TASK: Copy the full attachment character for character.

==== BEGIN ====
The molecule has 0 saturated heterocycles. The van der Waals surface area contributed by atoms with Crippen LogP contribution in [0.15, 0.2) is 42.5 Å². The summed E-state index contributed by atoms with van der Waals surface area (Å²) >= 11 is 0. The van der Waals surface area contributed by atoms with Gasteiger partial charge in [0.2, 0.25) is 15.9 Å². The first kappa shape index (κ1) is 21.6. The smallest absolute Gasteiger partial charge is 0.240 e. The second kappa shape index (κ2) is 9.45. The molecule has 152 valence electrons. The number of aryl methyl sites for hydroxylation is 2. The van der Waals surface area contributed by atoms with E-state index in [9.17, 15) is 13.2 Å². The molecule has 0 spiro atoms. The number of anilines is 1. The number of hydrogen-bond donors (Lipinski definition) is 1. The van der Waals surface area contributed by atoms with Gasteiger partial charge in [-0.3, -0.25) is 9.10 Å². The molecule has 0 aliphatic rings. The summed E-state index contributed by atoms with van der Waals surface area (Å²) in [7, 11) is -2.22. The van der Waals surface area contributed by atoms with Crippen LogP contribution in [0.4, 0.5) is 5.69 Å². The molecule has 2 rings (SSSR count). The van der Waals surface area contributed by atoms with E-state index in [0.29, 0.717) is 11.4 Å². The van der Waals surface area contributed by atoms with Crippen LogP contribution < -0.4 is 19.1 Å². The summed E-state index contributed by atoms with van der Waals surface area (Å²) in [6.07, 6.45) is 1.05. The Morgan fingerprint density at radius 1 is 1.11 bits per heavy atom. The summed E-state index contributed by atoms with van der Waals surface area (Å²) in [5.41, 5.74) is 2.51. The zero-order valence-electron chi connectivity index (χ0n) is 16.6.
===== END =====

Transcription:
The molecule has 0 saturated heterocycles. The van der Waals surface area contributed by atoms with Crippen LogP contribution in [0.15, 0.2) is 42.5 Å². The summed E-state index contributed by atoms with van der Waals surface area (Å²) >= 11 is 0. The van der Waals surface area contributed by atoms with Gasteiger partial charge in [0.2, 0.25) is 15.9 Å². The first kappa shape index (κ1) is 21.6. The smallest absolute Gasteiger partial charge is 0.240 e. The second kappa shape index (κ2) is 9.45. The molecule has 152 valence electrons. The number of aryl methyl sites for hydroxylation is 2. The van der Waals surface area contributed by atoms with E-state index in [9.17, 15) is 13.2 Å². The molecule has 0 spiro atoms. The number of anilines is 1. The number of hydrogen-bond donors (Lipinski definition) is 1. The van der Waals surface area contributed by atoms with Gasteiger partial charge in [-0.3, -0.25) is 9.10 Å². The molecule has 0 aliphatic rings. The summed E-state index contributed by atoms with van der Waals surface area (Å²) in [7, 11) is -2.22. The van der Waals surface area contributed by atoms with Crippen LogP contribution in [0.4, 0.5) is 5.69 Å². The molecule has 2 rings (SSSR count). The van der Waals surface area contributed by atoms with E-state index in [0.29, 0.717) is 11.4 Å². The van der Waals surface area contributed by atoms with Crippen LogP contribution < -0.4 is 19.1 Å². The summed E-state index contributed by atoms with van der Waals surface area (Å²) in [6.07, 6.45) is 1.05. The Morgan fingerprint density at radius 1 is 1.11 bits per heavy atom. The summed E-state index contributed by atoms with van der Waals surface area (Å²) in [5.41, 5.74) is 2.51. The zero-order valence-electron chi connectivity index (χ0n) is 16.6.